The Crush (Blu-ray Review)

CrushRomantic obsession has harrowing consequences in ‘90s cult-classic, suspense thrillerTHE CRUSH, written and directed by Alan Shapiro (Flipper, TV’s The Outsiders) and starring Cary Elwes (Saw, The Princess Bride, Twister), Alicia Silverstone (Clueless, Batman and Robin), Jennifer Rubin (Bad Dreams, Screamers) and Kurtwood Smith (TV’s Agent Carter, That ‘70s Show).  On June 21, 2016, SCREAM FACTORY™ is proud to present THE CRUSH Blu-ray edition, featuring new audio commentary with writer/director Alan Shapiro, new interviews with Kurtwood Smith and Jennifer Rubin, and more!  Available for the first time on Blu-ray, this special Scream Factory home entertainment release is a must-have for movie collectors, horror/ thriller enthusiasts and loyal fans to complete their movie library. *** Avid fans and collectors please take note: those who order directly from ShoutFactory.com and get it shipped two weeks early. 

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When Nick moves into a garage apartment in a picturesque  suburb, his landlady’s daughter takes more than a passing interest in him. Her infatuation turns violent when he rejects her, and she sets out to ruin him, his work and his girlfriend. If she can’t have him, no one will.  A man who should know better. A much younger teenager. No way should there be any kind of romance between them. Yet from the moment 14-year-old Adrian met Nick, she was crazy about him. There must be something she can say or do. Some way she can show him this is not just a crush. What can she do? What won’t she do?

The Crush was Alicia Silverstone’s first movie hot of the Aerosmith music video for “Cryin'”.  She was a the “it girl” in the mid-90s and this was the cinematic launch for her.  Surprisingly, Silverstone is actually very effective in the film, and its a surprising and challenging role for someone getting their start to take.  There are some rough moments toward the end, but that’s in service of the script and her inexperience that lead to that.  Overall, she’s pretty impressive for a first time out in a “talkie”.

What I love even more is the cast they’ve surrounded her with, namely Jennifer Rubin.  Rubin plays a supporting role and love interest of Cary Elwes in the film, but she’s got such a terrific energy and is a performer you can just get behind and feel something for.  I’ve long been a fan of hers and I’d never seen this film.  Also showing up is Amber Benson in an early turn as a friend of Silverstone’s character.  Elwes leads the charge in this movie, and he’s very solid and the Cary Elwes we all thought was flawless until his performance in the original Saw.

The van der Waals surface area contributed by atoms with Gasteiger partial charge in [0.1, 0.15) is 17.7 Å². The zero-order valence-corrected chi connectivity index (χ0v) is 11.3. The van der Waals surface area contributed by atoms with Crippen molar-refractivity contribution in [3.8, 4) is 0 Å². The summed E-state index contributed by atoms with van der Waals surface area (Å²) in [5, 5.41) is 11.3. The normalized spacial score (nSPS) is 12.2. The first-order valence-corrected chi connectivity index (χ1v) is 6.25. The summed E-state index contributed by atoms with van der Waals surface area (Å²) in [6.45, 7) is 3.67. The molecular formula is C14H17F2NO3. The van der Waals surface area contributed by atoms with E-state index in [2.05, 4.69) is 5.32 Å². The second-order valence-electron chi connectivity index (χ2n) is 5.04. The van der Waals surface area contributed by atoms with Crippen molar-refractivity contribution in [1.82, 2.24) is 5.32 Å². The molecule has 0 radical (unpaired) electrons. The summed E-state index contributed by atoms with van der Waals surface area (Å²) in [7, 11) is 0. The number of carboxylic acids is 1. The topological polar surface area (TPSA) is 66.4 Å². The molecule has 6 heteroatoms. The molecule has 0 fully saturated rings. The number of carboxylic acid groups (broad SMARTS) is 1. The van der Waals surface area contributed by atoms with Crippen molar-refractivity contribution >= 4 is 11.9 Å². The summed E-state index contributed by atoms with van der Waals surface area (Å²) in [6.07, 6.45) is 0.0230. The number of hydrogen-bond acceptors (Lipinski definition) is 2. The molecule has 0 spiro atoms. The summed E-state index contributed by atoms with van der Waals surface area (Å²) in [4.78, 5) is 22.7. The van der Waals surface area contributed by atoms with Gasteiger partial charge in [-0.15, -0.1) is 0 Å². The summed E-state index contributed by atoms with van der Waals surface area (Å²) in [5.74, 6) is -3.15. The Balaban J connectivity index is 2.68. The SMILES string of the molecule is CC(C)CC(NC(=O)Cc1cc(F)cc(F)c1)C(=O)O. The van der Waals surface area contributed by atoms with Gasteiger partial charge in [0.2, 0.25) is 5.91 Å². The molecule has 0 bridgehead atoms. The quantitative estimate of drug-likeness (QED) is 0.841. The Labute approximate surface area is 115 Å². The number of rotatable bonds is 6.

This film sort of sills out in 3 equal parts.  The first is sort of cuter, more innocent and slightly hinting at a more disturbing darker path.  Our follow-up is a more tense, thriller like angle that doesn’t really jump into darker territories, but makes you feel that they’re coming.  And the third acts on all that and really comes to a crazy head.  The first two parts in this are actually quite well done and effects.  Its the third that actually goes a bit too over the top and winds up goofy and silly.  However, its an enjoyable goofy and silly, it just can’t match the tone and promise of the first two acts.  In short: its just entertaining for different reasons.

An interesting look back at a more low key thriller of the 90s, The Crush is a bit of a capsule for many different reasons.  Back then it was an Alicia Silverstone film, but now it sorta works as a cult thriller from the era that brought on so many adult thrillers.  Nevertheless I still found it entertaining enough and finally now know what happens in a film I saw the box for aplenty in my VHS rental days.

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Encoding: MPEG-4 AVC

Resolution: 1080p

Aspect Ratio: 1.85:1